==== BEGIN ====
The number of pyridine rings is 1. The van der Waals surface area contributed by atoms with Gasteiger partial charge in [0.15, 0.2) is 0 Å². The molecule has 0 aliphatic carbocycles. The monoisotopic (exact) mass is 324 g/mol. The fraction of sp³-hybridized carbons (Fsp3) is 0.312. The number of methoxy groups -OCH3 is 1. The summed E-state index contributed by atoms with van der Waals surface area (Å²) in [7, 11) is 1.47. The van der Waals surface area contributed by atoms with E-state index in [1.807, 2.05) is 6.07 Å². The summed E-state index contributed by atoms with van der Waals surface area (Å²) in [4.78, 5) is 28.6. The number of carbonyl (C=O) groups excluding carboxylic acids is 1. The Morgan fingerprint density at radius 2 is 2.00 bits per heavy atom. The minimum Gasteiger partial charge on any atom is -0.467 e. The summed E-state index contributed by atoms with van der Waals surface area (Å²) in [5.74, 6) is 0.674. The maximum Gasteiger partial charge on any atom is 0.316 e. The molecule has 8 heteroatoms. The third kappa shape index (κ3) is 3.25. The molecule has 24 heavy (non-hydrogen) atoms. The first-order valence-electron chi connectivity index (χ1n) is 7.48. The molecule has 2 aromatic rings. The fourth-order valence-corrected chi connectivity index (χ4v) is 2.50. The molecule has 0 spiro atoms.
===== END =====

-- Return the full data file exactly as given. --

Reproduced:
The number of pyridine rings is 1. The van der Waals surface area contributed by atoms with Gasteiger partial charge in [0.15, 0.2) is 0 Å². The molecule has 0 aliphatic carbocycles. The monoisotopic (exact) mass is 324 g/mol. The fraction of sp³-hybridized carbons (Fsp3) is 0.312. The number of methoxy groups -OCH3 is 1. The summed E-state index contributed by atoms with van der Waals surface area (Å²) in [7, 11) is 1.47. The van der Waals surface area contributed by atoms with E-state index in [1.807, 2.05) is 6.07 Å². The summed E-state index contributed by atoms with van der Waals surface area (Å²) in [4.78, 5) is 28.6. The number of carbonyl (C=O) groups excluding carboxylic acids is 1. The Morgan fingerprint density at radius 2 is 2.00 bits per heavy atom. The minimum Gasteiger partial charge on any atom is -0.467 e. The summed E-state index contributed by atoms with van der Waals surface area (Å²) in [5.74, 6) is 0.674. The maximum Gasteiger partial charge on any atom is 0.316 e. The molecule has 8 heteroatoms. The third kappa shape index (κ3) is 3.25. The molecule has 24 heavy (non-hydrogen) atoms. The first-order valence-electron chi connectivity index (χ1n) is 7.48. The molecule has 2 aromatic rings. The fourth-order valence-corrected chi connectivity index (χ4v) is 2.50. The molecule has 0 spiro atoms.